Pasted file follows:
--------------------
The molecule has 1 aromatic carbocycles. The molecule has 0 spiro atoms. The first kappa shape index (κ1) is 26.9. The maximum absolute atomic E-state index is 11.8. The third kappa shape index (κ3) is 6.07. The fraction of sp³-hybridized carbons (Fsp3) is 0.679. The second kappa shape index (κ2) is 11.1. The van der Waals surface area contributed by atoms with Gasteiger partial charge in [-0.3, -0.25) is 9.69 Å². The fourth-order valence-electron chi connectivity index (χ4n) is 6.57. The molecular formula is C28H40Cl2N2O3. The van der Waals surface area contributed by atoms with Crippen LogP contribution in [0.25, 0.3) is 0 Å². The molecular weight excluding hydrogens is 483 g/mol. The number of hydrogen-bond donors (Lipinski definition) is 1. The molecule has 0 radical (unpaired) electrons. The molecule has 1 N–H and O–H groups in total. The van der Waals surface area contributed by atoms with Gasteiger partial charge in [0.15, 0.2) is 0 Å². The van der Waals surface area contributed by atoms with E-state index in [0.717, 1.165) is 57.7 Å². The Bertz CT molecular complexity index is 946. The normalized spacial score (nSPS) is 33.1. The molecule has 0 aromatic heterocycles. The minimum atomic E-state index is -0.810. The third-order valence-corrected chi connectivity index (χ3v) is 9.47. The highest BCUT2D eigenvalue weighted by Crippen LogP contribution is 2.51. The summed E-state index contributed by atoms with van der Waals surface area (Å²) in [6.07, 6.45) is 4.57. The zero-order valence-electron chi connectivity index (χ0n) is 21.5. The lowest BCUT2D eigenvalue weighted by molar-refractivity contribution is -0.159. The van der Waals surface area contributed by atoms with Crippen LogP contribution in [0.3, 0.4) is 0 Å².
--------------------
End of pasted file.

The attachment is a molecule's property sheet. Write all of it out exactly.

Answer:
The molecule has 1 aromatic carbocycles. The molecule has 0 spiro atoms. The first kappa shape index (κ1) is 26.9. The maximum absolute atomic E-state index is 11.8. The third kappa shape index (κ3) is 6.07. The fraction of sp³-hybridized carbons (Fsp3) is 0.679. The second kappa shape index (κ2) is 11.1. The van der Waals surface area contributed by atoms with Gasteiger partial charge in [-0.3, -0.25) is 9.69 Å². The fourth-order valence-electron chi connectivity index (χ4n) is 6.57. The molecular formula is C28H40Cl2N2O3. The van der Waals surface area contributed by atoms with Crippen LogP contribution in [0.25, 0.3) is 0 Å². The molecular weight excluding hydrogens is 483 g/mol. The number of hydrogen-bond donors (Lipinski definition) is 1. The molecule has 0 radical (unpaired) electrons. The molecule has 1 N–H and O–H groups in total. The van der Waals surface area contributed by atoms with Gasteiger partial charge in [0.15, 0.2) is 0 Å². The van der Waals surface area contributed by atoms with E-state index in [0.717, 1.165) is 57.7 Å². The Bertz CT molecular complexity index is 946. The normalized spacial score (nSPS) is 33.1. The molecule has 0 aromatic heterocycles. The minimum atomic E-state index is -0.810. The third-order valence-corrected chi connectivity index (χ3v) is 9.47. The highest BCUT2D eigenvalue weighted by Crippen LogP contribution is 2.51. The summed E-state index contributed by atoms with van der Waals surface area (Å²) in [6.07, 6.45) is 4.57. The zero-order valence-electron chi connectivity index (χ0n) is 21.5. The lowest BCUT2D eigenvalue weighted by molar-refractivity contribution is -0.159. The van der Waals surface area contributed by atoms with Crippen LogP contribution in [0.3, 0.4) is 0 Å².